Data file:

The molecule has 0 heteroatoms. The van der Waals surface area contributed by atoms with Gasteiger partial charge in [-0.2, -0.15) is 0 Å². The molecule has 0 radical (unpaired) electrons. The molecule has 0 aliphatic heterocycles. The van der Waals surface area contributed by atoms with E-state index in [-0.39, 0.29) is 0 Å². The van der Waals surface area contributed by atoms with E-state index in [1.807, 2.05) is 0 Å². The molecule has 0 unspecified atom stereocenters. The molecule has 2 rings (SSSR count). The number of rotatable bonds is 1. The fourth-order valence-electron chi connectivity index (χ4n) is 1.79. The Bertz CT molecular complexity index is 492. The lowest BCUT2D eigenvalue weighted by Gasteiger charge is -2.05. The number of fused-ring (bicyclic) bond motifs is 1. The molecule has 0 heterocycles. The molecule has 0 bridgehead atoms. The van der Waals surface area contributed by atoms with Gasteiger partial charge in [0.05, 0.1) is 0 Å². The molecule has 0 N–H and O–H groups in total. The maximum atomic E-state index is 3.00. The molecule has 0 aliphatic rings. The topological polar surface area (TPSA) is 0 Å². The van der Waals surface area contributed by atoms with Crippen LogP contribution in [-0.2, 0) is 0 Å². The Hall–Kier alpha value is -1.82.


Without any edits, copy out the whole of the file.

The molecule has 0 heteroatoms. The van der Waals surface area contributed by atoms with Gasteiger partial charge in [-0.2, -0.15) is 0 Å². The molecule has 0 radical (unpaired) electrons. The molecule has 0 aliphatic heterocycles. The van der Waals surface area contributed by atoms with E-state index in [-0.39, 0.29) is 0 Å². The van der Waals surface area contributed by atoms with E-state index in [1.807, 2.05) is 0 Å². The molecule has 0 unspecified atom stereocenters. The molecule has 2 rings (SSSR count). The number of rotatable bonds is 1. The fourth-order valence-electron chi connectivity index (χ4n) is 1.79. The Bertz CT molecular complexity index is 492. The lowest BCUT2D eigenvalue weighted by Gasteiger charge is -2.05. The number of fused-ring (bicyclic) bond motifs is 1. The molecule has 0 heterocycles. The molecule has 0 bridgehead atoms. The van der Waals surface area contributed by atoms with Gasteiger partial charge in [0.05, 0.1) is 0 Å². The molecule has 0 N–H and O–H groups in total. The maximum atomic E-state index is 3.00. The molecule has 0 aliphatic rings. The topological polar surface area (TPSA) is 0 Å². The van der Waals surface area contributed by atoms with Crippen LogP contribution in [-0.2, 0) is 0 Å². The Hall–Kier alpha value is -1.82.